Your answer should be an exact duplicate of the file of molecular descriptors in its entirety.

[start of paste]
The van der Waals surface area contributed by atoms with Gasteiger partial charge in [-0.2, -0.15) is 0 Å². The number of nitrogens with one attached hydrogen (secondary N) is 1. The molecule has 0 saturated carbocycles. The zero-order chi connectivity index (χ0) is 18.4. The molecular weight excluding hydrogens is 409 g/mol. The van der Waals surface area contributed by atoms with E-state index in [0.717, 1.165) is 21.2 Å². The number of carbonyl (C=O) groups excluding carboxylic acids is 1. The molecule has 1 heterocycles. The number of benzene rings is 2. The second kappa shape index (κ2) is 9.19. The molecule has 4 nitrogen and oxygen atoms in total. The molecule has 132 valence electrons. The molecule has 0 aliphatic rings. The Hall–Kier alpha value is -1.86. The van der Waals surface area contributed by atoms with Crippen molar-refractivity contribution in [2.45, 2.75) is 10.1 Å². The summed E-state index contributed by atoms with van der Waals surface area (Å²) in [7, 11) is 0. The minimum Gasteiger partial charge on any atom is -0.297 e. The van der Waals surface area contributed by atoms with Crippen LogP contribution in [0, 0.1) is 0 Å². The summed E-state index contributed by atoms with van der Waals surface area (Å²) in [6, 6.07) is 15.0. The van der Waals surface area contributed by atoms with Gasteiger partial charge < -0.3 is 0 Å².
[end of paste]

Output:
The van der Waals surface area contributed by atoms with Gasteiger partial charge in [-0.2, -0.15) is 0 Å². The number of nitrogens with one attached hydrogen (secondary N) is 1. The molecule has 0 saturated carbocycles. The zero-order chi connectivity index (χ0) is 18.4. The molecular weight excluding hydrogens is 409 g/mol. The van der Waals surface area contributed by atoms with E-state index in [0.717, 1.165) is 21.2 Å². The number of carbonyl (C=O) groups excluding carboxylic acids is 1. The molecule has 1 heterocycles. The number of benzene rings is 2. The second kappa shape index (κ2) is 9.19. The molecule has 4 nitrogen and oxygen atoms in total. The molecule has 132 valence electrons. The molecule has 0 aliphatic rings. The Hall–Kier alpha value is -1.86. The van der Waals surface area contributed by atoms with Crippen molar-refractivity contribution in [2.45, 2.75) is 10.1 Å². The summed E-state index contributed by atoms with van der Waals surface area (Å²) in [7, 11) is 0. The minimum Gasteiger partial charge on any atom is -0.297 e. The van der Waals surface area contributed by atoms with Crippen LogP contribution in [0, 0.1) is 0 Å². The summed E-state index contributed by atoms with van der Waals surface area (Å²) in [6, 6.07) is 15.0. The van der Waals surface area contributed by atoms with Gasteiger partial charge < -0.3 is 0 Å².